HIV/AIDS: Rheumatoid Conditions

HIV/AIDS was first detected amongst the human population of the earth approximately thirty years ago. Since then it has infected millions of people worldwide and affected their lives dramatically. HIV impacts the immune system of the infected individual and makes them more vulnerable to contracting other illnesses as the immune system is not capable of combating the various pathogens that spread these diseases. The virus also takes a toll on the rest of the body and a great many of those individuals infected with HIV find that they have a number of problems of musculoskeletal origin in addition to the suppressed immune system and its complications. In fact, it is not unknown for the individual infected with HIV to notice these musculoskeletal complications prior to discovering that they are infected with HIV.

Any person infected with HIV in any age group can be affected with rheumatic diseases. The most commonly affected age group is that of people between 20 and 40 years of age.

Studies indicate that some HIV medications can complicate matters by causing joint pain and muscle weakness. These can present as inflammatory myopathy, osteonecrosis, osteoporosis and lipodystrophy. They may even induce autoimmune diseases in which the body's immune system attacks healthy tissue.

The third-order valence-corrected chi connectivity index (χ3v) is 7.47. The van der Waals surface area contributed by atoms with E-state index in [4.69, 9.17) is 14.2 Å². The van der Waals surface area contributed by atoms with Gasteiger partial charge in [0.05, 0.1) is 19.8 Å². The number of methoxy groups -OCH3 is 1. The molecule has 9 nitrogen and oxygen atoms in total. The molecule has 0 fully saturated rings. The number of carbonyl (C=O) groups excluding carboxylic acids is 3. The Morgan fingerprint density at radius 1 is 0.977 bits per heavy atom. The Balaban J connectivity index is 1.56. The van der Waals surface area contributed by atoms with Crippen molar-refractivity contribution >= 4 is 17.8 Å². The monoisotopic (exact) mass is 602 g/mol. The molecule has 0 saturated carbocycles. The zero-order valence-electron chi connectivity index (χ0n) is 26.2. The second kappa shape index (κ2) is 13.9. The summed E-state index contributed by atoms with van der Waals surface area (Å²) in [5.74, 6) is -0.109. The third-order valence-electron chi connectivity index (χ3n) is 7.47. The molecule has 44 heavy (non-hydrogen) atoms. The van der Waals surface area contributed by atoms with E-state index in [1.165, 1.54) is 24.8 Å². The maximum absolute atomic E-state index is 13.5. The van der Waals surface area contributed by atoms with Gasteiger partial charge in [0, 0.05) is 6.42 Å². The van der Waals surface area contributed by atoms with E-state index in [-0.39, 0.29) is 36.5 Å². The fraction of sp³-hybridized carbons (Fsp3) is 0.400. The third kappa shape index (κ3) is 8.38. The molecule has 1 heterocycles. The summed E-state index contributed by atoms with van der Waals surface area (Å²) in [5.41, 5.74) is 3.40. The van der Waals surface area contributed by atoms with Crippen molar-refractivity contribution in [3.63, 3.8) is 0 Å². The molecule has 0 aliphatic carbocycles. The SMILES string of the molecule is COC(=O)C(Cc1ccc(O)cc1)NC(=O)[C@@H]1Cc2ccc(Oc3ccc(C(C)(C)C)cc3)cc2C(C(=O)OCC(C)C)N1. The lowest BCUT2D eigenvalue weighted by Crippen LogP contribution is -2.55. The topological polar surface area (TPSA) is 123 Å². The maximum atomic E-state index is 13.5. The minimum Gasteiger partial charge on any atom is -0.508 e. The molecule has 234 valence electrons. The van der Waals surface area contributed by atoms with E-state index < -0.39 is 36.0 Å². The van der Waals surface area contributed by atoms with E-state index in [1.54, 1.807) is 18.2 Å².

The most common rheumatic symptoms associated with a concurrent HIV infection are typically swelling of the joints as well as pain in the joints and muscle tissue. It is possible for individuals with HIV to contract psoriatic arthritis, reactive arthritis, polymyositis (which is an inflammation of the muscles), fibromyalgia, vasculitis (which is an inflammation of the blood vessels) and an infection of the joints, muscles and bones.

The rheumatic disease can be caused by the decreased immune function allowing the infection of the joints and muscles by bacteria or virus. Since it is not uncommon for the rheumatic disease to present with clear symptoms before the HIV infection is detected, medical practitioners will test for HIV if the patient is in a high risk group or engages in the relevant risk taking behaviour. A positive HIV test will act as confirmation of HIV-associated rheumatic disease.

It has been found that HIV treatment will cause the cessation of the HIV induced rheumatic disease in most individuals. However, it is important to note that not all rheumatic diseases in HIV positive individuals are caused by the HIV itself. It could be caused by some other deficiency.

It is important that any person who may have been exposed to HIV monitor themselves closely and report any unusual symptoms to their medical practitioner. The earlier HIV is detected the more effective the antiretroviral treatment has been found to be. If you do suffer from HIV-associated rheumatic conditions it is important that you report this to your medical practitioner so that either your medication can be altered if that is a potential cause of your problems or additional treatment can be given to address the problem and increase your comfort levels. The sooner you get the right treatment the better off you will be.

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